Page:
Create a portrait pattern from a photo

I always start a portrait quilt from a photo.   I usually manipulate my photo with Picasa – cropping, increasing the contrast if necessary, changing it to black and white (to ensure I have enough value differences), and ‘posterizing’ it to reduce the number of values and to create distinct edges for each of the values.

Please note that the Picasa application is no longer available for download.   I will continue to use Picasa to edit my photos as long as I can, because I’m familiar with how it works and I like the results.  There are many other photo-editing programs available, and most have similar effects – although they may have different names for the effects.  For example, in Picasa the black and white effect is named B&W; in other software programs it may be called gray-scale.

Once I’m happy with my edited photo, I print it on 8.5 x 11 paper and draw in any necessary lines or details with pen.  I outline each value with a Sharpie marker pen.  The marker pen shows on the back of the paper which gives me a mirror image to use for tracing onto the fusible web.

Then I take it to a FedEx/Kinkos Copy Centre and enlarge it to the actual size of the quilt.  Many of my pet portrait quilts are about 16 x 18 inches.   The full-size copy of the front is used as a master pattern when positioning the fabrics to ensure correct placement.  The full-size copy of the back, which is the mirror image of the design, is used to trace the elements onto fusible web.

General tips:

  • select a photo with good contrast – strong light and dark values.
  • make a copy of your original photo before doing any editing.  That way, if you need to start over with your editing, you can go back to the original photo.
  • every photo has different qualities and will require different effects at different settings.  Experiment with the settings as I describe them below.  If you aren’t getting the results you want, try doing them in a different order, or try some of the other effects.  Save each version, so you can refer to it later if you like.  Start again with a new copy of your original.
  • continue adjusting your photo until you have a good range of values – light, medium and dark.
  • try using the Pencil Sketch effect to get a line drawing, which can be used as an additional reference.


Preparing the photo:

  • start with a copy of your original photo.
  • crop the photo to the desired size.  Consider zooming in for a close-up.
  • convert the photo to black and white –
  • use the Fill Light, Highlights and/or Shadows effects to increase the contrast, if required
  • use the Posterize effect to reduce the number of values or colors and to create distinct borders for each value or color
  • once you have an edited photo you are happy with, save it, then print it.  I generally print on letter size paper at this point, and enlarge later if required.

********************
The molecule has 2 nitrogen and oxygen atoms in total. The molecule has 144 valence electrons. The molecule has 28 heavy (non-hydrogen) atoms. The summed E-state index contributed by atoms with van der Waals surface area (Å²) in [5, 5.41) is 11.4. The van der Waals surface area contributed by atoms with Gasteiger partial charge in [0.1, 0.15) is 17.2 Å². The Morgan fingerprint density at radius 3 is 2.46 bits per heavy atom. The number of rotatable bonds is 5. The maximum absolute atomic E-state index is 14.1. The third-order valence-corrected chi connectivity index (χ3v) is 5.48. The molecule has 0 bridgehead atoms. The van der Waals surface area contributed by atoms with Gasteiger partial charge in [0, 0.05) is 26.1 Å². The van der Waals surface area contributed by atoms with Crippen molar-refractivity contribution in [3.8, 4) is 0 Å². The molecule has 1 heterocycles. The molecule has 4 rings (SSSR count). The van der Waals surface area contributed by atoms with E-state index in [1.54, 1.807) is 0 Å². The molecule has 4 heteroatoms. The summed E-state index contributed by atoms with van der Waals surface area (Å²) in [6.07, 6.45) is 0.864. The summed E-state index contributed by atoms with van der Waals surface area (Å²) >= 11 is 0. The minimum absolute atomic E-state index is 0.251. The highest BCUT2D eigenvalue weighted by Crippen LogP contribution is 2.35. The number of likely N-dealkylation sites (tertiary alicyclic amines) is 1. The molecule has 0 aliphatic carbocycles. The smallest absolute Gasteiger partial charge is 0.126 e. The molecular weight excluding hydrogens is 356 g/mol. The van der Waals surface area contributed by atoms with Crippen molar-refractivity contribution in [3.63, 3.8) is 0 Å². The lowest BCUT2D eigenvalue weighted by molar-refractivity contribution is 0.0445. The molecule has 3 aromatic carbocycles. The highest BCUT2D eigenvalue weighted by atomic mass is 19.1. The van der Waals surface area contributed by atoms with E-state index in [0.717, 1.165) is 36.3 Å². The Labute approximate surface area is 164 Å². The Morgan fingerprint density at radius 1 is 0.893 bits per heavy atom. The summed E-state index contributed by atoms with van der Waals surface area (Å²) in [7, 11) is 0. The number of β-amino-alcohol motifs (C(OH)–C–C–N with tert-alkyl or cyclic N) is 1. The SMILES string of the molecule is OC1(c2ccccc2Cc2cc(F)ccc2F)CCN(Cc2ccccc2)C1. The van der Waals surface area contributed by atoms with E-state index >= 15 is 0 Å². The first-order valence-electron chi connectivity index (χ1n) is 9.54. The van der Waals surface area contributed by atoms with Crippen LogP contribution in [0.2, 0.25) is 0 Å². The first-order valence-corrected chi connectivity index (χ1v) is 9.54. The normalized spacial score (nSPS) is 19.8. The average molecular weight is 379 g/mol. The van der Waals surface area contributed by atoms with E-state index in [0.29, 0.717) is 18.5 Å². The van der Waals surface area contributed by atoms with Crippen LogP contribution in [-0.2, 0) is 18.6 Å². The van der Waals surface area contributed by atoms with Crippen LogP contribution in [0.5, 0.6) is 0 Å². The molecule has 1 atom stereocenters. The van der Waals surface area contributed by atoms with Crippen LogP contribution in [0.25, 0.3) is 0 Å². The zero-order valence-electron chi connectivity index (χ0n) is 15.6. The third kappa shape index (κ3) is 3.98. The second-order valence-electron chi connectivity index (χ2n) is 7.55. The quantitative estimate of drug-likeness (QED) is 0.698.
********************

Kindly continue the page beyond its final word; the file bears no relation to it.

• trace the lines between the different values or colors using a Sharpie ultra-fine or similar marker pen.  These will be your cutting lines for your fabrics.
  • the marker pen lines should show through on the wrong side of the paper.  If some of the lines are incomplete, draw them on the wrong side, to create a mirror image of your line drawing.
  • use a copier to enlarge the printed photo with marker lines to the full size of the quilt.  This is the right side of the design, which you can use as a master pattern to pin your fabrics to ensure correct placement.
  • use a copier to enlarge the back side of the design to the full size of the quilt.  This is the mirror image of the design, which you can use to trace the elements onto fusible web.


Examples of pet portraits:

(click on photos to enlarge)

Terry Aske - Courtenay portraitFor Courtenay the Airedale Terrier, I used Picasa to crop the original photo, then used the ‘posterize’ effect to reduce the number of colors.   (I didn’t use the B&W effect on this one.)  I printed the posterized image and outlined the colors with a Sharpie marker pen.  The marker pen lines showed through well on the back of the paper.  I took the posterized image to FedEx/Kinkos and enlarged the front and back to the actual size of the quilt.

I also used the ‘pencil sketch’ effect to get a good look at the direction of the fur, which was very helpful when thread-sketching the fur.  I didn’t enlarge this – just printed it on letter-size paper to use as a reference.

For the Border Collie quilt, I experimented with the Heat Map effect to get some wild color options, but ultimately decided to use realistic colors and just used the Posterize effect.

Terry Aske - Border Collie portrait

For the quilt below, I did use surreal colors, paying attention to value rather than color.  Terry Aske - surreal colors pet portrait


Examples of people portraits:

  • people portraits are more difficult than pet portraits
  • value is more important than color
  • skin tones are more challenging than unrealistic colors